Shadow Minister for Corrections Giulia Jones said prisoners in the ACT are accessing a “dial-a-drug” service after a drone was caught dispensing contraband in the Alexander Maconochie Centre (AMC) at the start of June.
ACT Corrective Services (ACTCS) said it received intelligence on 21 June regarding the alleged introduction of contraband by a drone in early June. A subsequent review found evidence of one detainee exiting a cottage to presumably retrieve a package.
A Justice and Community Safety Directorate (JACS) spokesperson said it would be inappropriate for the Directorate to provide further details during an active investigation.
“ACTCS is taking all necessary actions in response to the identified security risks to prevent future occurrences and to investigate this incident,” the spokesperson said.
Ms Jones says she has heard reports of drones delivering contraband at least once a month, but this is disputed by JACS.
“ACTCS has no evidence that drone activity within the AMC is occurring on a regular basis. Since November 2019, there have been three recorded sightings of drone activity at the AMC,” the spokesperson said.
A state of emergency was declared in the prison last November after an unknown person cut a hole in the prison fence with bolt cutters and threw an item into the prison grounds where it could be accessed by prisoners.
A subsequent internal management review found that “human error” was to blame after the incident occurred over a four-hour period.
Ms Jones says the smuggling of contraband and drug-fuelled incidents have made the prison an impossible place to work for guards.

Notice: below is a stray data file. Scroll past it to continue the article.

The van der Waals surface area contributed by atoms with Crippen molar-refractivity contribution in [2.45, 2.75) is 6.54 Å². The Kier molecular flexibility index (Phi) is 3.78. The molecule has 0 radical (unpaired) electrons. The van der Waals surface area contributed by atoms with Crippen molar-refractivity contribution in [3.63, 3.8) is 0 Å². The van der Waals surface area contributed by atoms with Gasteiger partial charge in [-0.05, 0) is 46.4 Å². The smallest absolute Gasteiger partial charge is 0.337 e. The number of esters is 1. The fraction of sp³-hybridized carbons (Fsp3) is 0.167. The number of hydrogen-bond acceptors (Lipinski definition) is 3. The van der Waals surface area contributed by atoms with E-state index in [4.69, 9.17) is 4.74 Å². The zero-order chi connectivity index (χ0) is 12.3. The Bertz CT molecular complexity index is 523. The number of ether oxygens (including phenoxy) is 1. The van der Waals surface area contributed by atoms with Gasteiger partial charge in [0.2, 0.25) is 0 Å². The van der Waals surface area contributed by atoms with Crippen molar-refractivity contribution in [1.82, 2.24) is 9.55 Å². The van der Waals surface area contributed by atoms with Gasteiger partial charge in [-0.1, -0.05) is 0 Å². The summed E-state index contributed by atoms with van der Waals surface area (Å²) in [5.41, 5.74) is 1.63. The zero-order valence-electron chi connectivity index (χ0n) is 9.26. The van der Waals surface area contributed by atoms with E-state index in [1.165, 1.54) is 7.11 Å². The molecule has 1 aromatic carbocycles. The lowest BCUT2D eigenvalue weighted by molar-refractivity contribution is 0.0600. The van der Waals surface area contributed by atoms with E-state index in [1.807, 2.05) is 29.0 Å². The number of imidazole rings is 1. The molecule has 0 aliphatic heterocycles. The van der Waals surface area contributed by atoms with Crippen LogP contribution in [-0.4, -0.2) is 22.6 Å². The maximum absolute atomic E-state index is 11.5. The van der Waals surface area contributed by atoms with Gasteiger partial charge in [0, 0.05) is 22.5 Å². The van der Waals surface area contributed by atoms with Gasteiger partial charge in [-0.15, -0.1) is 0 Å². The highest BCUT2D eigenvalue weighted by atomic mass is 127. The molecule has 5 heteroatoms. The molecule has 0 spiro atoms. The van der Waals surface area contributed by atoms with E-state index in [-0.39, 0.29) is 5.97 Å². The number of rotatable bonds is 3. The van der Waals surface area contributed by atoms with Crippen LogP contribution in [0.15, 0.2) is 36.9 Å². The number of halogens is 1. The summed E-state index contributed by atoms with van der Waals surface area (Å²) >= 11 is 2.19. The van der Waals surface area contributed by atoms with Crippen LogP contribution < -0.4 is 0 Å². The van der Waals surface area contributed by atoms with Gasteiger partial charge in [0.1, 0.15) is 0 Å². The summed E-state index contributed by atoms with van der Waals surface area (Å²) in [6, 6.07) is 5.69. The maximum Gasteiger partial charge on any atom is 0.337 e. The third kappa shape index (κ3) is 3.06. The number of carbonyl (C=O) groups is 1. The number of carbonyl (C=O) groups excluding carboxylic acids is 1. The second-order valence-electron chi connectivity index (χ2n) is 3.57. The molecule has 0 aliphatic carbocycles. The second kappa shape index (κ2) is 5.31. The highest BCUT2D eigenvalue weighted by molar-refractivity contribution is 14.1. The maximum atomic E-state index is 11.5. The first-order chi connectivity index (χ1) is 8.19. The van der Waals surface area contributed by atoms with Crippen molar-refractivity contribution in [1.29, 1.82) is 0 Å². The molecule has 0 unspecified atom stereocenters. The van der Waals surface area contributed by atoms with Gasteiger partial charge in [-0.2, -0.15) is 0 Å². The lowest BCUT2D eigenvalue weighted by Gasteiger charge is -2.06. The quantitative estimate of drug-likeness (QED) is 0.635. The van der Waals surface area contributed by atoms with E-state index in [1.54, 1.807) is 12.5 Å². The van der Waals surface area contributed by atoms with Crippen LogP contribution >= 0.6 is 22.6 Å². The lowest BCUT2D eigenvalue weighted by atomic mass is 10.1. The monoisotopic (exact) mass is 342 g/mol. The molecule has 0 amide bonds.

“I am here to give voice to the very frustrated guards and some very frustrated inmates who would like to do their time and come out better than they came in, and that is not possible at the moment while the Government is running a dial-a-drug service from inside the prison,” she said.
“People are calling in sick because they are afraid of what is going to happen. Punishments are not being meted out for those who break the rules inside the prison.
“You would expect that drug urine tests would show a lower prevalence of drugs in the prison at the moment because we have been constantly told that one of the main sources of drugs is the visitors centre, which has not been operating as per usual.”
It is a point that is disputed by JACS.
“ACTCS does not have evidence of increased illicit substance use at the AMC since the suspension of social visits due to COVID-19,” the spokesperson said.
“A decline in contraband discovery has been recorded since social visits were suspended and staff reporting would indicate a reduction in the presence of illicit substances.”